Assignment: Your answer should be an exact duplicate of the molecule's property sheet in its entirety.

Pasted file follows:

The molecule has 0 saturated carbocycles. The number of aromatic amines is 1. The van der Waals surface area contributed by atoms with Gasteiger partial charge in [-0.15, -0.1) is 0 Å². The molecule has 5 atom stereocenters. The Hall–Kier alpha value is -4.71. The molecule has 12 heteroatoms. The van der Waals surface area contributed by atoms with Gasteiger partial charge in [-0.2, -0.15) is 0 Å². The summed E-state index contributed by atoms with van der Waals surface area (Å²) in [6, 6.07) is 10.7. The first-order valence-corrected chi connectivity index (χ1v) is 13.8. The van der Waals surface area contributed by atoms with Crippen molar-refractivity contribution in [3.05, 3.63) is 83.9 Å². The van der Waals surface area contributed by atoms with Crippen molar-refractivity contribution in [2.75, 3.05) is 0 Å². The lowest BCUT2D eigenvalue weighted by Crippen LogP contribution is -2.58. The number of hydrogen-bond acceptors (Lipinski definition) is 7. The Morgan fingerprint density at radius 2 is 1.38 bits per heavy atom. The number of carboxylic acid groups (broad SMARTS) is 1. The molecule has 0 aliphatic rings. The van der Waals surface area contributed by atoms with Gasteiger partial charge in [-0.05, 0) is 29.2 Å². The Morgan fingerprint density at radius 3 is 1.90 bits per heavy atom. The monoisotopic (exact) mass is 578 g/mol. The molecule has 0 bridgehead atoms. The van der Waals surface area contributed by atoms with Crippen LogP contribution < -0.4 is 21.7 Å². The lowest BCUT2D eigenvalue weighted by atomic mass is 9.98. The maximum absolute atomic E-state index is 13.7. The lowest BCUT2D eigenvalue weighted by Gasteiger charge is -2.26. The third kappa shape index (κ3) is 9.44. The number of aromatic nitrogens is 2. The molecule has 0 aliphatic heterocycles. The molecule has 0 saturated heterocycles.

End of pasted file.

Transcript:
The molecule has 0 saturated carbocycles. The number of aromatic amines is 1. The van der Waals surface area contributed by atoms with Gasteiger partial charge in [-0.15, -0.1) is 0 Å². The molecule has 5 atom stereocenters. The Hall–Kier alpha value is -4.71. The molecule has 12 heteroatoms. The van der Waals surface area contributed by atoms with Gasteiger partial charge in [-0.2, -0.15) is 0 Å². The summed E-state index contributed by atoms with van der Waals surface area (Å²) in [6, 6.07) is 10.7. The first-order valence-corrected chi connectivity index (χ1v) is 13.8. The van der Waals surface area contributed by atoms with Crippen molar-refractivity contribution in [3.05, 3.63) is 83.9 Å². The van der Waals surface area contributed by atoms with Crippen molar-refractivity contribution in [2.75, 3.05) is 0 Å². The lowest BCUT2D eigenvalue weighted by Crippen LogP contribution is -2.58. The number of hydrogen-bond acceptors (Lipinski definition) is 7. The Morgan fingerprint density at radius 2 is 1.38 bits per heavy atom. The number of carboxylic acid groups (broad SMARTS) is 1. The molecule has 0 aliphatic rings. The van der Waals surface area contributed by atoms with Gasteiger partial charge in [-0.05, 0) is 29.2 Å². The Morgan fingerprint density at radius 3 is 1.90 bits per heavy atom. The monoisotopic (exact) mass is 578 g/mol. The molecule has 0 bridgehead atoms. The van der Waals surface area contributed by atoms with Crippen LogP contribution < -0.4 is 21.7 Å². The lowest BCUT2D eigenvalue weighted by atomic mass is 9.98. The maximum absolute atomic E-state index is 13.7. The lowest BCUT2D eigenvalue weighted by Gasteiger charge is -2.26. The third kappa shape index (κ3) is 9.44. The number of aromatic nitrogens is 2. The molecule has 0 aliphatic heterocycles. The molecule has 0 saturated heterocycles.